That Sinking Feeling

I have been waking up pretty early these days. One morning I even slept in all the way to 7.

It's like the saying: We're neither here nor there. Actually, we are here, but it just doesn't quite feel like it yet. My kids have started school, we have done plenty of shopping, we are trying to get cellphones (ugh! It's all so darn confusing!!!). And we really look the part, I mean, we fit in here much more than there.

But the problem comes with the inevitable question: “So, where are you from?”

While on vacation we just answered “Brasil!” and waited for the next round of questions, if they came. I had the best time giving that answer while we were at DisneyWorld–there people would often look with surprise and then say something like “Wow! You speak English so well!”

The food here sure is good!

But it's good to be home, even if it doesn't feel so much home-y yet. (Full disclosure: I was on vacation for the better part of a month…so, no, you shouldn't feel too sorry for me. I did yell and scream a lot on this vacation–roller coasters are the best for that.) And I'm looking forward to discovering America again, this time from a small town perspective. Who knows? Maybe all those years of Brasil telling me to slow down, slow down, will finally sink in.

I really am trying to slow down. Really.



Sometimes I Put the Wrong Date on the Check

Ahh, the New Year has arrived. Time to wax poetic on the past and publish new hopes for the year to come. And how lucky I am to be changing countries and jobs and as many things as I possibly can at the same time. Lucky? Yes! Lucky! Because I have always found that internal transitions are made more powerful and affective if our external conditions are similar.

Rio NYE 2013. I was not there.

And so this New Year I find myself in Puerto Rico…not just a beautiful island, but also a land of in-betweens: one foot in Latin America, and the other in the United States. How fortunate for me, because that's how I feel too. One foot firmly and happily moving back towards my country of origin, and the other lingering in Brasil, anticipating the samba schools of Carneval, and yelling at the poor drivers as I cross the street. It will be like this for a while, I am sure, and those I am with will have to hear a lot of “In Brasil, we did it like this…” and “I'm thinking of the word in Portuguese…” If that's you, sorry! I can't help it! That's what happens to all of us on some level as we move from year to year, decade to decade. Things change, and sometimes we don't move as fast as the time requires.

So from this land of in-betweens, I wish you all a wonderful year of full of the wisdom from years past, and hope from the changes and challenges that are to come. Happy 2014!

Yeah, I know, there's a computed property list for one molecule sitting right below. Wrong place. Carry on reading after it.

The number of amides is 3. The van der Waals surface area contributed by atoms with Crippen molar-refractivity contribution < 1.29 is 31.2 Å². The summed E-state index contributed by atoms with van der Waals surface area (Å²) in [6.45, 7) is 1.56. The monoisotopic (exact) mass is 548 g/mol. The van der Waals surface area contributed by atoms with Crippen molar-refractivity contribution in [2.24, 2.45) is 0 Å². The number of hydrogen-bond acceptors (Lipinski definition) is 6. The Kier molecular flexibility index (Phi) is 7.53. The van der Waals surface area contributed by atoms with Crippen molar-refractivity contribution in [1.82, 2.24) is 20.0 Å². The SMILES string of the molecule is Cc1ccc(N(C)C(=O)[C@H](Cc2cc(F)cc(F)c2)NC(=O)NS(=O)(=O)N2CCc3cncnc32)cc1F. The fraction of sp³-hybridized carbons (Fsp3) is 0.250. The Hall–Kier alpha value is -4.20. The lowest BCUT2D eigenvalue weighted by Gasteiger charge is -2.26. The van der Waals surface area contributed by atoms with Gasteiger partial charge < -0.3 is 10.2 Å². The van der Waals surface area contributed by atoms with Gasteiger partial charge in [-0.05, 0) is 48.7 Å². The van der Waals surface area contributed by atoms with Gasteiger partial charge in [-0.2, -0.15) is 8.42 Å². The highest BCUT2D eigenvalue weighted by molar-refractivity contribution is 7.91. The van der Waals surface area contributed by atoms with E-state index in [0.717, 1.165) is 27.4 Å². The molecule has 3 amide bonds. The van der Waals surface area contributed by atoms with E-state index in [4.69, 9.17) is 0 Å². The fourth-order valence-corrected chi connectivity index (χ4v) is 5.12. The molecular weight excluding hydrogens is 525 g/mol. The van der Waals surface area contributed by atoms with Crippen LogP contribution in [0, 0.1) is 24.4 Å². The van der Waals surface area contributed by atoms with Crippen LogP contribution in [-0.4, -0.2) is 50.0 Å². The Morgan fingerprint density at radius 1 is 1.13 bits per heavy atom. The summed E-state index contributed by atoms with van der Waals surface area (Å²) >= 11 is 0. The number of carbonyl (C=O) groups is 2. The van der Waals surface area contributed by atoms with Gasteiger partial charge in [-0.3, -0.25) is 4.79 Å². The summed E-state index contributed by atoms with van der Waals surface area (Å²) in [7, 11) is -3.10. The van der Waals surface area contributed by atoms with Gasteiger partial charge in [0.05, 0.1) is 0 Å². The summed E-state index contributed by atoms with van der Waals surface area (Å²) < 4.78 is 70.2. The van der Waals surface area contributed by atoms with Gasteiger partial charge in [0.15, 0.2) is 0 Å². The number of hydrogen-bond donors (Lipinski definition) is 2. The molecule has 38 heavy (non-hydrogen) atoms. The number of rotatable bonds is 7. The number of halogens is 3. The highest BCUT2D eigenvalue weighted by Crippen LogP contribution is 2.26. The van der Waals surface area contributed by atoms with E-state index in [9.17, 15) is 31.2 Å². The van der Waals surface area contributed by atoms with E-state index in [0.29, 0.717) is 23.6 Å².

Will the Real Piano Guys Please Stand Up?

The other day I was on Facebook looking through my newsfeed, and I came across a link to a video that said something like “If you don't think this is the most amazing thing you have ever seen, then you should check your pulse, because you might be dead!”

I took the bait (needless to say) and in a few seconds found myself watching the latest Christmas video from The Piano Guys. I am positive many of you have seen these videos too: there are usually a couple (or more) smiling middle-aged nerdy white guys playing a piano (and sometimes, cello?) arrangement of anything from Coldplay to Pachelbel to Christmas favorites ('tis the season!). And did I mention, they are always smiling? They are GREAT! I LOOOOOOVE THEM! Especially when someone in my Facebook community POSTS THEM ON MY WALL! These videos are the syrup and coolwhip for my pancakes, the five lumps of sugar for my tea, the three generous pumps of chocolate for my venti-nonfat-nolac-caramel latte, the butter for my oreos…Oh! I could go on and on!

I hate them.

But I must say, I am thankful for that fantastically false claim that was made on the link to the video, for otherwise I may never have truly come to terms with my strong feelings (update: someone has just now–Thurs. Dec 5–tagged me on facebook in this video. I love it. It really doesn't get any better than this).

Now, let me be clear, if you like these videos, I understand, and I don't want to pour cold coffee over your warm breakfast. Not at all. Enjoy your breakfast. But I don't want to eat it–instead, I will share a few words here about why these same videos that bring you joy, are for me like a lyme-disease-infested-tick under my skin.